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    Except my point was industry training has to be based on its own merits.

    Well we know what was actually said. Would you agree with that stance?


    "Your theory doesn't comport with any of the stuff I've learned from my LEO friends. Because you've written several things in this thread which shows your lack of basic understanding on the basic concepts and principles of modern "gun fighting," and because your "theory" directly disagrees with what my cop pals tell me, I reject your "theory" and encourage you to do so as well."
     
  7. CB Jones

    CB Jones Senior Master

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    Our “industry training” is a law enforcement agency training its officers and agents along with providing training to other agencies......not to make money but to try and reduce the number of officers and agents that are killed. It’s cops training cops and we take it very serious. It’s pressure tested in a controlled environment and the real world.

    My instructor group teaches Undercover Officers and Plain clothes cops undercover tactics, concepts, and survival tactics and it’s all based on actual experience and real world knowledge. I don’t get paid extra to do it....I do it because I want to help young UCs be safe and reduce dead agents. And I’m still out there working UC using the same tactics and concepts we teach.

    I actually just returned from Mardi Gras working Undercover for a week with two other UC instructors and two former students of ours.

    So the “baggage” that our "industry training" brings with it is real world experience and application, not theoretical b.s.
     
    Last edited: Feb 15, 2018
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  8. CB Jones

    CB Jones Senior Master

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    This thread.....:banghead:

    [​IMG]
     
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  9. lklawson

    lklawson Senior Master

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    Why start now?
     
  10. gpseymour

    gpseymour Sr. Grandmaster

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    Your point on knife defense brings up a concept here. Good knife defense does work. It's just not as effective as good empty-hand defense, because a knife is a more effective (and harder to defend against) weapon than an empty hand. So, if I do some testing with my knife defense and get cut a lot, that doesn't show that knife defense doesn't work - it's missing a control. Compare my results side-by-side with someone who isn't trained to defend the knife (either untrained, or similar training without the specific knife defense) and I tend to do better.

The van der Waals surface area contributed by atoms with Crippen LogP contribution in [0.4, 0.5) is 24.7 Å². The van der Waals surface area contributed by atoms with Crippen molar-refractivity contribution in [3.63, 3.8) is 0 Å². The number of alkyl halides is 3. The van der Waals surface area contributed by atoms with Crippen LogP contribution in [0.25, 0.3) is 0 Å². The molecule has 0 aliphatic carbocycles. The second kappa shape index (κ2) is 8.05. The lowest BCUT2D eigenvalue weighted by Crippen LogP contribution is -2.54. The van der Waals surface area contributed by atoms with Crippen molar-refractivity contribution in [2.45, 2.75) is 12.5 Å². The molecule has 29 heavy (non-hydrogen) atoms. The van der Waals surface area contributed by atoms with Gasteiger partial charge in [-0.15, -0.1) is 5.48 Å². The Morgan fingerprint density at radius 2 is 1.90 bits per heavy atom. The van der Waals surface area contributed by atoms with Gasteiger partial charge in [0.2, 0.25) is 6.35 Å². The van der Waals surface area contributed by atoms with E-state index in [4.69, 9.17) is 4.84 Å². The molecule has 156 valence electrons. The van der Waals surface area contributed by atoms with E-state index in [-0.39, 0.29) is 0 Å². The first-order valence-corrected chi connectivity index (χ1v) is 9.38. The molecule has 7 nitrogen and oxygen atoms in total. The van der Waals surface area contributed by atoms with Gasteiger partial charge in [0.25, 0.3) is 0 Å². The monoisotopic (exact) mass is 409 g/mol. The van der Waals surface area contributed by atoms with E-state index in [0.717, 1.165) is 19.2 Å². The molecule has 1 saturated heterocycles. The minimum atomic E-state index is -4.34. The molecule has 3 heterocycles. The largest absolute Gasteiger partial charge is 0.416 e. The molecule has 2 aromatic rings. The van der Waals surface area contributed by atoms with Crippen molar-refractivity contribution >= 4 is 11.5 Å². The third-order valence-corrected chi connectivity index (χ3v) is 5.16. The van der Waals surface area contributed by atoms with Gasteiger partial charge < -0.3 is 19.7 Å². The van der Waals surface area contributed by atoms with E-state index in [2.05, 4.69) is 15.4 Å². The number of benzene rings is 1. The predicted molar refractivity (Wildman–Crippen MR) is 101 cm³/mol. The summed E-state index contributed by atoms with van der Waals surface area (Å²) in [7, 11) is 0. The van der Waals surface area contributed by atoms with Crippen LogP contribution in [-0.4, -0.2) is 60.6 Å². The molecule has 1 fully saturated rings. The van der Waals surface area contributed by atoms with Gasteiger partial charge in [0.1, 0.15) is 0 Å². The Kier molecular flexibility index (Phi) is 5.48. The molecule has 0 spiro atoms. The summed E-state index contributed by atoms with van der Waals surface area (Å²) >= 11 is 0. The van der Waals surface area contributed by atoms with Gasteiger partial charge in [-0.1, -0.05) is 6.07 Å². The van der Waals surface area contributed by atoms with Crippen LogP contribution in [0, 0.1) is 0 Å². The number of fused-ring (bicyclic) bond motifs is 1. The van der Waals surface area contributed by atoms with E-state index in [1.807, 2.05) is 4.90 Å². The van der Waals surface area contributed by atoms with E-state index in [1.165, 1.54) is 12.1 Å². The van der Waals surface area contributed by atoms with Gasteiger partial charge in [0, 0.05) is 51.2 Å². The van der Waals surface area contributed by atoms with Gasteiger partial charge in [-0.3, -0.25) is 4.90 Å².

In some areas of MA/training, there can be an over-reliance on "expertise" and too little on proving methods out - both in tests and in actual contextual application. But you've used a broad brush to paint all "industry training" with that error. Folks here are pointing out some industry training that seems to not have that problem.
     
  11. Coup De Grâce

    Coup De Grâce White Belt

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    First post, Guys! :)

    Wow! There's a lot to digest in this thread. I am an experienced CQB gun and/or knife fighter; and, although I've only rarely said it, I've never really agreed with Dennis Tueller's 21 foot rule; but, in large part, my objection has been that a trained CQB fighter (not just a gunfighter) should be talented and experienced enough with his feet to strike a knee BEFORE an opponent can reach his body with a blade.